Saving fuel makes perfect sense; if you use less you pay less. That applies to filling up your car, and it applies to fuel consumption in a process heater. How much money you save is easily calculated by multiplying the fuel savings by the fuel price per gallon. With combustion air it is not so clear. Air is free, so why do you need to save on combustion air?
It is actually quite tempting for an operator to use a little extra air for the combustion process for a number of reasons. Oxygen requirements can vary because of fluctuations in the process, such as changing feed rates and feed quality. On top of that, the combustion side of the heater can be impacted by changes in fuel composition and ambient conditions. A notorious problem is that draft and air distribution inside natural draft heaters are impacted by wind gusts. These and other variables may cause substantial variation in the firebox oxygen level. Now, any smart operator wants to keep that level well above zero, and if the fluctuations can be severe the cautious operator adds a good margin on top of the recommended level.
So, how much extra excess air is reasonable? To answer that question, we need to look at the cost of excess air. There is no simple gallon price but there are hidden costs that can be substantial.
What is optimum?
From an efficiency point of view, the theoretical optimum excess air level is zero percent; we certainly don’t want to go below zero because the combustion process would not receive enough air and we’d risk filling the combustion chamber with unburned hydrocarbons. Keeping it at exactly zero is not feasible either due to the aforementioned fluctuations in the system, but also because it is not easy to design a combustion process with perfect mixing of air and fuel. So, we need to provide some “excess” air to the system.
The recommended excess air level for a gas fired process furnace is 15% according to industry recommended practices like API 535. In certain process plants such as ethylene and hydrogen production, the furnaces operate very steadily and at high temperature. In those cases, the industry norm is an excess air level of 8 – 10%. Combustion of liquid fuels, on the other hand, requires excess air levels of 20 – 25% to prevent soot formation.
By the way, the operator of the furnace typically only knows the firebox oxygen level. To convert from oxygen level to excess air percentage, the following simple formula can be used:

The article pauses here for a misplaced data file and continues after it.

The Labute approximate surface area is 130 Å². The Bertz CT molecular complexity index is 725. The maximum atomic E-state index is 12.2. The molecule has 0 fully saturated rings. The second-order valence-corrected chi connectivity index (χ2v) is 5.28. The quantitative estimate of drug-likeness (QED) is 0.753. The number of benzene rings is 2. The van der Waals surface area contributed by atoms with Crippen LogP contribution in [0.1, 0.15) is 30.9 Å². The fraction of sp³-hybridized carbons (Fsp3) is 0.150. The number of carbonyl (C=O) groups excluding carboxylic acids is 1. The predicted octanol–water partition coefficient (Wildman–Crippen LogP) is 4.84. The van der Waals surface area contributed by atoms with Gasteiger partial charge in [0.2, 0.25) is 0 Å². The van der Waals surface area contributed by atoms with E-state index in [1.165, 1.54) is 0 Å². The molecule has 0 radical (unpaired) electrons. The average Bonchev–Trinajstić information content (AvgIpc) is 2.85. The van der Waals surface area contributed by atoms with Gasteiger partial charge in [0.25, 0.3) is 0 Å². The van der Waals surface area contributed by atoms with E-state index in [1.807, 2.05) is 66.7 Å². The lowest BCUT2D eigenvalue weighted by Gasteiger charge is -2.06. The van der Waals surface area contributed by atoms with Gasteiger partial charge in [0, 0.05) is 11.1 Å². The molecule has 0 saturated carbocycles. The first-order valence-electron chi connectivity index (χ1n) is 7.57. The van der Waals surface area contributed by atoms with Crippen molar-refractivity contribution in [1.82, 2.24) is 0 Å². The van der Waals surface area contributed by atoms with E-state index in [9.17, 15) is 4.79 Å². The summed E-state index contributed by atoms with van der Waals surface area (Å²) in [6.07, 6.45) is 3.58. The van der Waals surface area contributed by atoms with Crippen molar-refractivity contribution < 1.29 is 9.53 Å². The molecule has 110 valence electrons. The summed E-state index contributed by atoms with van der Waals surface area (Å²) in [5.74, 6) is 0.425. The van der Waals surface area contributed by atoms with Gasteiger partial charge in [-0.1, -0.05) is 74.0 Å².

Excess air = 92 O2 / (21 – O2)
with O2 expressed in vol% (dry). Using this equation, we see that 3% O2 translates to 15% excess air, and 5% O2 is equal to 35% excess air.
Okay, so what is the cost of “excess” excess air?
Let us first discuss some firebox fundamentals that few people know or care about; excess air affects the firebox radiant thermal efficiency (unless you don’t care either – in that case skip to The End Result.
Air consists almost exclusively of nitrogen and oxygen. Since they are diatomic, neither gas participates in the radiation energy transport. The only gases that cooperate in a meaningful manner are the water vapor and carbon dioxide that are formed during combustion. If the firebox operates at high excess air level, the concentration of H2O and CO2 is diluted, which lowers the effective emissivity of the flue gas. With the flue gas becoming a less effective emitter of radiant energy, the firebox thermal efficiency drops. Running a firebox on 35% excess air instead of 15% excess air lowers the flue gas emissivity by 5%.
The second problem is that every excess pound of air “steals” heat from the combustion process. It effectively lowers the equilibrium temperature, also known as the adiabatic flame temperature. Radiation depends on temperature to the fourth power, so radiant heat transfer drops tremendously when the firebox temperature drops because of all the extra air baggage. Running a firebox on 35% excess air instead of 15% excess air lowers the adiabatic flame temperature by a whopping 400°F.
The End Result: the radiant thermal efficiency drops significantly at high levels of excess air. For the example case of 15% excess air versus 35% excess air, the difference is about 7%. The firebox needs to be fired proportionally harder to compensate and is less energy efficient.
Using a fuel cost of $3 per MMBtu, efficiency losses are easily calculated. For a process heater operating at 100 MMBtu/h, each 1% reduction in fuel efficiency costs $26,300 per year. For a typical 300,000-bpd refinery each % energy gain or loss represents around $1 MM.
In addition to fuel costs, lower energy efficiency also increases the greenhouse gas emissions. In a 100 MMBtu/h heater, each % efficiency corresponds to 550 tpy CO2.
Running at a higher excess air level changes the duty split between radiant and convection section. The combination of higher firing rate and lower radiant efficiency leads to a significant increase in convection duty. This will impact tube metal temperatures, tube support temperatures and fin tip temperatures and could shorten the lives of each of these components.
Then there is the additional fan power in forced draft or induced draft fans and the loss of furnace capacity.
Finally, running at a high excess air level can significantly increase emissions of nitrogen oxides. Using the same example of running at 35% excess air compared to 15% could increase emissions to 150 – 200% of the design values.
Although air is free, running at high excess air is not! Besides having a direct impact on operating cost through fuel efficiency, excess air affects furnace reliability and stack emissions. Running at high excess air may buy some improved resistance to fluctuations, but too much will adversely impact profitability.